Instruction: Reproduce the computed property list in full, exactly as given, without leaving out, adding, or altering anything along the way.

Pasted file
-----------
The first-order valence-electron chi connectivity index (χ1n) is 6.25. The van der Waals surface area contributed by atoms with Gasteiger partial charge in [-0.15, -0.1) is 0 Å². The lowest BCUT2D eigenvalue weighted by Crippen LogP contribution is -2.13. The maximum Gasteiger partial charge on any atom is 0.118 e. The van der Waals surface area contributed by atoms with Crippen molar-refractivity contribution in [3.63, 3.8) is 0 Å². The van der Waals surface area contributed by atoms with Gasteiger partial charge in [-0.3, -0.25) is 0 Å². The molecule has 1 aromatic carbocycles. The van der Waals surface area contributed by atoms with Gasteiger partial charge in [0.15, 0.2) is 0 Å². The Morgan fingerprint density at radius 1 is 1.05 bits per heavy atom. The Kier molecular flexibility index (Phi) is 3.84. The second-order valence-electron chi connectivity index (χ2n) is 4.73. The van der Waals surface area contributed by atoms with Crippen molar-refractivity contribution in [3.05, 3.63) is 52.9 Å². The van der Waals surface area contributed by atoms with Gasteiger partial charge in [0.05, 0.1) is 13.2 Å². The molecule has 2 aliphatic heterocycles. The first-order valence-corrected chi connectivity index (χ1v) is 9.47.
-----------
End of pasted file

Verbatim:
The first-order valence-electron chi connectivity index (χ1n) is 6.25. The van der Waals surface area contributed by atoms with Gasteiger partial charge in [-0.15, -0.1) is 0 Å². The lowest BCUT2D eigenvalue weighted by Crippen LogP contribution is -2.13. The maximum Gasteiger partial charge on any atom is 0.118 e. The van der Waals surface area contributed by atoms with Crippen molar-refractivity contribution in [3.63, 3.8) is 0 Å². The van der Waals surface area contributed by atoms with Gasteiger partial charge in [-0.3, -0.25) is 0 Å². The molecule has 1 aromatic carbocycles. The van der Waals surface area contributed by atoms with Gasteiger partial charge in [0.15, 0.2) is 0 Å². The Morgan fingerprint density at radius 1 is 1.05 bits per heavy atom. The Kier molecular flexibility index (Phi) is 3.84. The second-order valence-electron chi connectivity index (χ2n) is 4.73. The van der Waals surface area contributed by atoms with Crippen molar-refractivity contribution in [3.05, 3.63) is 52.9 Å². The van der Waals surface area contributed by atoms with Gasteiger partial charge in [0.05, 0.1) is 13.2 Å². The molecule has 2 aliphatic heterocycles. The first-order valence-corrected chi connectivity index (χ1v) is 9.47.